BYNG — A school project inspired Adam Cable to launch a small business specializing in custom cutting boards.
About a year ago, Adam, a 10th-grader who lives in Byng but attends Vanoss High School, made a cutting board for his wood shop class. He took the finished board home to his mother, Alisha Cable, who realized that her son’s skills could be the starting point for a business.
“Mom loved it and she’s like, ‘Hey, you could sell these,’” Adam said. “So we got this little idea. And so we went and bought a little planer. Dad already had the miter saw over there, and then we went and bought some rough-cut cedar. And we bought a table saw as well.”
After Adam had the equipment he needed, the family ran an extension cord from their house down to a nearby pecan tree, which provided shade so Adam could work out of the bed of his father’s truck.
And with that, AWC Woodcrafts was born.
Creating cutting boards
Today, Adam juggles his schoolwork and extracurricular activities with the business of making custom cutting boards. He has moved his operation from the shade of a pecan tree to a small wood shop.
Whenever Adam begins a new cutting board, he chooses a plank of wood and cuts it into smaller strips, then planes the edges to make them smooth and easier to fit together. After planing the pieces of wood, he glues and clamps them together.
Adam’s parents, Alisha and Allen Cable, help him produce the cutting boards. Allen helps Adam work in his wood shop, and Alisha applies resin to the boards. Adam’s friend Zach Sanders helps out on a part-time basis.
Adam said his favorite part of the process comes when he oils a finished board, because the oil makes the colors pop. After the oil dries, he uses a buffer to shine the board before attaching feet to it, wrapping it and shipping it to the customer.
Adam, who advertises and sells his products on Facebook, estimated that he has produced more than 1,000 custom cutting boards so far and shipped them to customers across the United States and overseas. He said he enjoys making something that will appeal to customers.
“It’s a lot of fun making cutting boards,” Adam said. “You’ve got to get real creative on different designs, because we don’t make a cutting board the exact same every time.”
He said his products are different from mass-produced cutting boards, which don’t have the same level of detail and don’t allow customers to use their own designs. In addition, every board that Adam produces has his own brand — AWC — on it.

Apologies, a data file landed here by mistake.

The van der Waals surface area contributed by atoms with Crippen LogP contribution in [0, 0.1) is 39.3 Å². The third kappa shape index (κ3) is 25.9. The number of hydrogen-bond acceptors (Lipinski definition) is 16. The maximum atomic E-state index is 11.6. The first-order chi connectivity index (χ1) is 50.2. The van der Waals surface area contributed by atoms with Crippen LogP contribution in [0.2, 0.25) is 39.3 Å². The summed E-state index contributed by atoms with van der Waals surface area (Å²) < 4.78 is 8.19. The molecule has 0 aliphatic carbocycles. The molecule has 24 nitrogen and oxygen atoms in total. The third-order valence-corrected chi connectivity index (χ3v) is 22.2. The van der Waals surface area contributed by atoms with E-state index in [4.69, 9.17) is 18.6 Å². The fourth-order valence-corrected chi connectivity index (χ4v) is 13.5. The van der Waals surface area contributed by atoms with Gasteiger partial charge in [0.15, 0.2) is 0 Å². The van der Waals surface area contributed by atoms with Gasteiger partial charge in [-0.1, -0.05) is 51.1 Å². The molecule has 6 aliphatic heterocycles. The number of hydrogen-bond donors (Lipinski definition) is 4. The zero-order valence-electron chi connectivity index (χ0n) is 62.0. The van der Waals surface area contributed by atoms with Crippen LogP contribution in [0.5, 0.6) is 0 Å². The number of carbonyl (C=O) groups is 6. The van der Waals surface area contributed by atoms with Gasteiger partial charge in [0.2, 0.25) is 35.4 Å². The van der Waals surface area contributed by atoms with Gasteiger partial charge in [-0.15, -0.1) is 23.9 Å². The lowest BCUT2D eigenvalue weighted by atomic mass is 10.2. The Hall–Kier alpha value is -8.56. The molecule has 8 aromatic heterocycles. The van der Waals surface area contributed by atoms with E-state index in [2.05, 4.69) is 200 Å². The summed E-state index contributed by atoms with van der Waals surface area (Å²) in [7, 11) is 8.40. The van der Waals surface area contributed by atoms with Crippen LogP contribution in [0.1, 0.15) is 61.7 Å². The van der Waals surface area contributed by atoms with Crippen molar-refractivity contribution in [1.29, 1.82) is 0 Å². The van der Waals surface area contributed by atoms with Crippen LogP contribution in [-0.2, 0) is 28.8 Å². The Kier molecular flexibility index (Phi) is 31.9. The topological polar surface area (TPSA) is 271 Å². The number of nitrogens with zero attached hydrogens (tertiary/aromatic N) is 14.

Adam’s mother, Alisha, said she enjoys watching her son take a piece of what looks like firewood, smooth out the rough edges and turn it into a cutting board.
“The process of going from something that dull — that cracked, warped, whatever — and him putting it through his different machines and almost forcing the wood to be straight, smooth and level,” she said. “He makes it be what he wants it to be and them clamps it. It looks better, but it’s still pretty rough.
“And then when you end with this, that’s extraordinarily satisfying.”
Two of Adam’s pieces — a cutting board with an inlaid turkey feather, and another cutting board decorated with streaks of blue resin — were drying on a table in his family’s kitchen. Adam achieved the streaking effect by coloring the resin, pouring the colored resin into cavities in the wood, finishing the piece and adding a coat of clear resin.
Adam’s father, Allen, said people who buy a cutting board from AWC Woodcrafts are surprised when they learn more about the person who made it.
“When they see the board and realize it’s a 17-year-old — or a 16-year-old when he started — high school student making these, they’re blown away,” he said. “People when they see it, they want to support a high school student trying to build a business and make something.
“And that’s been phenomenal.”
Using his talents
In addition to running his business, Adam has used his talents to help other people by making cutting boards for various fundraisers. For instance, he recently made a cutting board for a benefit to help the family of Rhindi Isaacs, a Konawa Junior High School softball player who was recently killed in a head-on collision.
Alisha said she was glad that her son is willing to lend a hand to people who need it.
“That’s what makes me so proud of him, because that’s not even something he discusses,” she said. “It’s not because he’s ashamed of it; it’s because it’s innate in him. He’s not looking for a lot of glory on that.
“You know it’s from the heart when it’s something like that.”